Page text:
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Home > Investments > Fixed Income

By Nick Reeve | Published Sep 17, 2012

EMs vulnerable from QE, warns Hasenstab

Franklin Templeton’s bond guru Michael Hasenstab has warned emerging market debt could be hampered by trickle-down inflation caused by quantitative easing (QE).

Mr Hasenstab, manager of Franklin Templeton’s giant Global Bond, Emerging Market Bond and Asian Bond funds, said that although emerging countries had much less outstanding debt, the amount of new money being printed by western central banks meant he was “cautious” on risks relating to interest rates.

“We have the Bank of England (BoE), the Federal Reserve, the Bank of Japan, the ECB [and] the Swiss National Bank all printing an unprecedented amount of money. Never in the history of central banks have we experimented with this amount of printing, and to think that there are no longer-term consequences would be naïve,” he said.

“Those effects may not be felt immediately, but ultimately the money that is printed in those countries will flow globally. Emerging markets are probably the most vulnerable to the immediate inflationary impacts of this massive quantitative easing.”

Central banks are undertaking stimulus programmes in order to increase the amount of money flowing through the financial system. The BoE has injected £375bn into the economy through buying up government bonds, while the Federal Reserve has put more than $1.2trn (£746bn) into the US system since November 2008 and also launched a third round of QE.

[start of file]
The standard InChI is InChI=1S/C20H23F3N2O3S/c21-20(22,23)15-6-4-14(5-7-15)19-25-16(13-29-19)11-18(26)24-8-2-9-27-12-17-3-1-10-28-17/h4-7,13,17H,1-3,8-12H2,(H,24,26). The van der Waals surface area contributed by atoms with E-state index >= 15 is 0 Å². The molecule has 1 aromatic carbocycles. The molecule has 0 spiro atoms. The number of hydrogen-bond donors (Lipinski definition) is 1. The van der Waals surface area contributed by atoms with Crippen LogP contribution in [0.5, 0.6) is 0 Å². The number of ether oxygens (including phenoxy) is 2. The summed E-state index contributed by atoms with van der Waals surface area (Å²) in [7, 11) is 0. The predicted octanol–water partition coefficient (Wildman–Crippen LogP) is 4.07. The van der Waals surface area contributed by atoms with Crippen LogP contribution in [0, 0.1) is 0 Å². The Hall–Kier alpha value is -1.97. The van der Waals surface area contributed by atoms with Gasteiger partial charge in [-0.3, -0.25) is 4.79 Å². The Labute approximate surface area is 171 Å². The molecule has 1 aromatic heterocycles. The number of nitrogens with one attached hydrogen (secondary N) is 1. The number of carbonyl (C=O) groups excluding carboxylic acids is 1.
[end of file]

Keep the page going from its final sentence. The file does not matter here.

Switzerland’s central bank last August launched a programme of monetary actions designed to devalue the Swiss franc, including a form of QE, while Japan increased its QE programme by ¥5trn (£40bn) in February.

These actions usually cause the value of the currencies involved to fall, and can also add to the flow of money into other countries, thereby raising prices in those areas. Mr Hasenstab said he saw little value in countries that are printing money and devaluing their currencies.

However, he praised action taken by the ECB to stabilise the eurozone earlier this month, which will involve “sterilised” purchases of government debt by the central bank.

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